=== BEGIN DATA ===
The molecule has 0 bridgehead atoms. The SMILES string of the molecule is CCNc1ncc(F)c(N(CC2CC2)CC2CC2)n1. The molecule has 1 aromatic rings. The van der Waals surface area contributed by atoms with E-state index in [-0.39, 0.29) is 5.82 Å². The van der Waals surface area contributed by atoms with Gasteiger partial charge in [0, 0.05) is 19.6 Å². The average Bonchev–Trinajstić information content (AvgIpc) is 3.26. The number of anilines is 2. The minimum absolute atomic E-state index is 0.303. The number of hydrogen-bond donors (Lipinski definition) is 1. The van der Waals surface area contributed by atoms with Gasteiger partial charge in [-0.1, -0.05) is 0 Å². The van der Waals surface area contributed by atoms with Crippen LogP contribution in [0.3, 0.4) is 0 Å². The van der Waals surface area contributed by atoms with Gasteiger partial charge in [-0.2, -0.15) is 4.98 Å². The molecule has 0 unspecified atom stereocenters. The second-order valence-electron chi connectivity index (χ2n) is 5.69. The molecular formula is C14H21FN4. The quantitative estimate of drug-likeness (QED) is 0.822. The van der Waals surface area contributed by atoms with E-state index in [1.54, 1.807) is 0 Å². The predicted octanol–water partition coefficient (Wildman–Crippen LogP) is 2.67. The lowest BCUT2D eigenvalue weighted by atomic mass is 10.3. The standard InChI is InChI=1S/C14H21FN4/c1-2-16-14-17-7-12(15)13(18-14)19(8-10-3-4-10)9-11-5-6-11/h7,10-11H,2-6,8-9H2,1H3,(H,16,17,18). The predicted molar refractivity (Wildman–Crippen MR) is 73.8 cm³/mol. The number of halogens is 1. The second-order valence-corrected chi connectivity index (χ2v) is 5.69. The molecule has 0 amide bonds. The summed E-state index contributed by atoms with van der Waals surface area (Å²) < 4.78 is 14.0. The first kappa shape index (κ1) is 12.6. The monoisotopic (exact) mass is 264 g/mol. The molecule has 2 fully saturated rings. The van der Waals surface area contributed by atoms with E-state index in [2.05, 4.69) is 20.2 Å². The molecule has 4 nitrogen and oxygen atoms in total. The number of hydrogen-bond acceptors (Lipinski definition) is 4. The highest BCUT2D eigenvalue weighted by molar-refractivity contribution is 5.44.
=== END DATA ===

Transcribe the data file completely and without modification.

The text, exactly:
The molecule has 0 bridgehead atoms. The SMILES string of the molecule is CCNc1ncc(F)c(N(CC2CC2)CC2CC2)n1. The molecule has 1 aromatic rings. The van der Waals surface area contributed by atoms with E-state index in [-0.39, 0.29) is 5.82 Å². The van der Waals surface area contributed by atoms with Gasteiger partial charge in [0, 0.05) is 19.6 Å². The average Bonchev–Trinajstić information content (AvgIpc) is 3.26. The number of anilines is 2. The minimum absolute atomic E-state index is 0.303. The number of hydrogen-bond donors (Lipinski definition) is 1. The van der Waals surface area contributed by atoms with Gasteiger partial charge in [-0.1, -0.05) is 0 Å². The van der Waals surface area contributed by atoms with Crippen LogP contribution in [0.3, 0.4) is 0 Å². The van der Waals surface area contributed by atoms with Gasteiger partial charge in [-0.2, -0.15) is 4.98 Å². The molecule has 0 unspecified atom stereocenters. The second-order valence-electron chi connectivity index (χ2n) is 5.69. The molecular formula is C14H21FN4. The quantitative estimate of drug-likeness (QED) is 0.822. The van der Waals surface area contributed by atoms with E-state index in [1.54, 1.807) is 0 Å². The predicted octanol–water partition coefficient (Wildman–Crippen LogP) is 2.67. The lowest BCUT2D eigenvalue weighted by atomic mass is 10.3. The standard InChI is InChI=1S/C14H21FN4/c1-2-16-14-17-7-12(15)13(18-14)19(8-10-3-4-10)9-11-5-6-11/h7,10-11H,2-6,8-9H2,1H3,(H,16,17,18). The predicted molar refractivity (Wildman–Crippen MR) is 73.8 cm³/mol. The number of halogens is 1. The second-order valence-corrected chi connectivity index (χ2v) is 5.69. The molecule has 0 amide bonds. The summed E-state index contributed by atoms with van der Waals surface area (Å²) < 4.78 is 14.0. The first kappa shape index (κ1) is 12.6. The monoisotopic (exact) mass is 264 g/mol. The molecule has 2 fully saturated rings. The van der Waals surface area contributed by atoms with E-state index in [2.05, 4.69) is 20.2 Å². The molecule has 4 nitrogen and oxygen atoms in total. The number of hydrogen-bond acceptors (Lipinski definition) is 4. The highest BCUT2D eigenvalue weighted by molar-refractivity contribution is 5.44.